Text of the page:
Who Can Be Made Right With God?
Psychologists say Self-Justification Chokes Love Out Of a Relationship. In their book Mistakes Were Made (But Not By Me), social psychologists Carol Tavris and Elliot Aronson describe how a fixation on our own righteousness can choke life out of love.
"The vast majority of couples who drift apart do so slowly, over time, in a snowballing pattern of blame and self-justification. Each partner focuses on what the other one is doing wrong while justifying their own preferences, attitudes, and ways of doing things. … From our standpoint, therefore, misunderstandings, conflicts, personality differences, and even angry quarrels are not the assassins of love; self-justification is." There is a lot of truth in it.
During His ministry, Jesus met many people who justified and exalted themselves above others. They thought they would never do anything wrong it is always the others. As Jesus was winding down his ministry, Jesus had a few choice words for those who thought they were right in their own eyes. What is the standard of righteousness? Who decides who is right and who is wrong? Who can be made right with God? Our passage will answer some of these questions.
Last week we learned that Jesus was leaving the region of Galilee for one last time and heading toward Jerusalem to complete His final mission. Along the way, he did some sequential things. He spoke about the Coming of the Kingdom of God. We embrace God's Kingdom that has invaded our lives and live accordingly rather than fixate on the one yet to come.
After that, He shares two parables on Prayer. One was about a persistent widow who never gave up knocking on the door of an ungodly judge until she got justice. Then he picked on those who were righteous in their own eyes. To address the dangerous traits of self-righteous attitudes among people, He told this parable of the Pharisee and the Tax Collector.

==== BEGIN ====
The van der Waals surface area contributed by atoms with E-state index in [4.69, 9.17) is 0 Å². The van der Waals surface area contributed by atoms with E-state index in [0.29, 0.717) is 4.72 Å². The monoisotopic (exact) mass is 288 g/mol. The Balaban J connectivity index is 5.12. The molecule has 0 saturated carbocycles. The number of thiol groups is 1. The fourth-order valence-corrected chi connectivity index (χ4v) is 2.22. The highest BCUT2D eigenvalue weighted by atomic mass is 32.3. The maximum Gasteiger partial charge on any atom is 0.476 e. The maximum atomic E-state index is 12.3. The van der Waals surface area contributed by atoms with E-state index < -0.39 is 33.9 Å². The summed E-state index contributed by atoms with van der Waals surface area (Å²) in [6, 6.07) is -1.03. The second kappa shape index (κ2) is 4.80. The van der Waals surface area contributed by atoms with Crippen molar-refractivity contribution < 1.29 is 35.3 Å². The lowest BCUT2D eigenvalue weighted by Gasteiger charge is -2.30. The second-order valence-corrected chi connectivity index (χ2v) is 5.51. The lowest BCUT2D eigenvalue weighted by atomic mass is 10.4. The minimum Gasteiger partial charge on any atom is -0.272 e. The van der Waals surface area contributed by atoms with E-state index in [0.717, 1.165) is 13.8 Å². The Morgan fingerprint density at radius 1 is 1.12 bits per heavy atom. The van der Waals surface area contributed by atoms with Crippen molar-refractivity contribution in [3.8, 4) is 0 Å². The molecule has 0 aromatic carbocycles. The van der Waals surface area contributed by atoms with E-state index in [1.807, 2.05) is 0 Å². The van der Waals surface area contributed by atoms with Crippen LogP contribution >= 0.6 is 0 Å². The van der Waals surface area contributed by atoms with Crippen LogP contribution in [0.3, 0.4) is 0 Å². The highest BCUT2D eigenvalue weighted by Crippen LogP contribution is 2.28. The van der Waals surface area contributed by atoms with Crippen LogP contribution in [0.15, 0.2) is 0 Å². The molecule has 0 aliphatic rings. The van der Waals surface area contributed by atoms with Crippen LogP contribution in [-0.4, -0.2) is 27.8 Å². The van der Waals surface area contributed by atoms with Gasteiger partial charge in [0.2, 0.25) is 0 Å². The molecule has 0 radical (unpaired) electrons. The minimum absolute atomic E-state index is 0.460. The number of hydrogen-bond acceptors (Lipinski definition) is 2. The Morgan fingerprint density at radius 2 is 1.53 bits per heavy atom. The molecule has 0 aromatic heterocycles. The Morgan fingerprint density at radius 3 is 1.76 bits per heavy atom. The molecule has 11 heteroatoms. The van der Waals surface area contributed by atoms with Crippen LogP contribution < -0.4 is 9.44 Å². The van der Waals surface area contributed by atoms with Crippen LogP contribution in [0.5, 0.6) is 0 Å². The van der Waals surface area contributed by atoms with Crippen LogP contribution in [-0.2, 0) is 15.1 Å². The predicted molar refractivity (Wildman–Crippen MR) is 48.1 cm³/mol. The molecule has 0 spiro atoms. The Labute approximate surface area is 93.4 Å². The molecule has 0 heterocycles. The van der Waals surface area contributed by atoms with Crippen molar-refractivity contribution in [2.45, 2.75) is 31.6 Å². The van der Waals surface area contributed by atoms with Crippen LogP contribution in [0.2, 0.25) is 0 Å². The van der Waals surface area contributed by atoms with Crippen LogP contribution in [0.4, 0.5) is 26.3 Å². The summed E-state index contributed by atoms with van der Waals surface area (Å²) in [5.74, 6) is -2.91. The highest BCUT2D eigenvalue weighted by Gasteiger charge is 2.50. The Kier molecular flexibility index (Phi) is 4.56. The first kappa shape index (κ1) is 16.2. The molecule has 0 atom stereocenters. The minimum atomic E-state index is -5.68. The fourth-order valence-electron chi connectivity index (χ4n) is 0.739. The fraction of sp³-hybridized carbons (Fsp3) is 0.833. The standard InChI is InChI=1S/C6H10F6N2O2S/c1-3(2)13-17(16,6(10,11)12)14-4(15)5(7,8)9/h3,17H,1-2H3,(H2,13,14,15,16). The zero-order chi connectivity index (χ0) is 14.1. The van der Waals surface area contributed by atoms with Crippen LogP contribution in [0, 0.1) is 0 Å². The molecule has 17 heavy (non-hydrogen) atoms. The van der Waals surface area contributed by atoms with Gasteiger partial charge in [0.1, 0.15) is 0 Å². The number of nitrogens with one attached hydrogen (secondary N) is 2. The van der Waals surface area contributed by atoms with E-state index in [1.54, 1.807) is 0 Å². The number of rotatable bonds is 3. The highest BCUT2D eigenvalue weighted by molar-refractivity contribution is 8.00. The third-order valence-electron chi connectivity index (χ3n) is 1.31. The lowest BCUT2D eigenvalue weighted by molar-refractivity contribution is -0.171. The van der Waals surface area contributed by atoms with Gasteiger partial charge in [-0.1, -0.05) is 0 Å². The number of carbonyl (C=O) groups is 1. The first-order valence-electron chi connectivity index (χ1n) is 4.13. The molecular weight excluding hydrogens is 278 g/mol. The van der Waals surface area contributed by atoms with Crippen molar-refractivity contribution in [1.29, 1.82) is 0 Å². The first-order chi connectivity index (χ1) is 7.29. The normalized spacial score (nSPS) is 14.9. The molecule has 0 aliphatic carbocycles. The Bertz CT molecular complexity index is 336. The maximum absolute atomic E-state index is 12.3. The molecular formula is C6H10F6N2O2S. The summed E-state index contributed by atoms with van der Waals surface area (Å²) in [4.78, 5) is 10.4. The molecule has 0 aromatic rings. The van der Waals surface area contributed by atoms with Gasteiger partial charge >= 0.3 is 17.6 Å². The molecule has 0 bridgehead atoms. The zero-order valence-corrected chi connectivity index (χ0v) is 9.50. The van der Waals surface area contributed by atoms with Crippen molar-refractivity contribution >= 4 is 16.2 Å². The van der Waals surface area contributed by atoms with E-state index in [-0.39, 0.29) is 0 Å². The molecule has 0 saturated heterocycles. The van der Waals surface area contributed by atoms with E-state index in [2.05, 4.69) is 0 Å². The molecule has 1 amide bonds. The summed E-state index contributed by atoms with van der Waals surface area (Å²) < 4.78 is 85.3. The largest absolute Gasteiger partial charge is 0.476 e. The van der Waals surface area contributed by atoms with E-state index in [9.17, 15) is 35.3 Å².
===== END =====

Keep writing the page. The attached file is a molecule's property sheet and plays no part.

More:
I. Prayer time in the temple
The Jewish people prayed morning, afternoon, and evening in the temple. People could also go to the temple at any time for private Prayer. It was prayer time in the temple, and two men went up to pray. One was a Pharisee, and the other was a despised Tax Collector. They were not just two individuals but represented two broad people groups: Pharisees and Tax Collectors.
The Pharisees: Were an influential religious sect within Judaism during Christ and the early Church. They were known for emphasizing personal piety. Some Pharisees hated anything Roman, including taxation and Jews who served as tax collectors. They were unwelcomed.
The Tax Collectors: These were Jews who worked for the hated Romans. They were seen as traitors to their own fellow citizens. Somehow the Pharisee and the Tax Collector went to the temple to pray simultaneously. Perhaps the Pharisee wanted to announce in everyone's hearing how good he was. The tax collector went to confess his sin and beg for mercy.
II. The prayers of the Pharisee and the Tax Collector.
The Prayer of the Pharisee. Interestingly, Jesus points out how the Pharisee stood by himself and prayed this Prayer to himself. It's an image of the self-sufficiency found in his Prayer. Like many of us, his Prayer begins with thanksgiving. Except his gratitude is based on his self-esteem, piety, and charity. He prayed a very lengthy prayer consisting of 35 words.
In his prolonged Prayer, he referenced himself five times. He categorically put himself above others, such as cheaters, sinners, adulterers, etc. He distinguished himself by saying I am certainly not like that tax collector! What gave him that superior edge over others, so he thought?
Fasting and giving were prescribed in the law. Jesus fasted at least on one occasion for 40 days and taught about fasting. Some Pharisees considered fasting a public exercise to display one's spirituality. Jesus rebuked the Pharisees for such outward hypocritical fasting.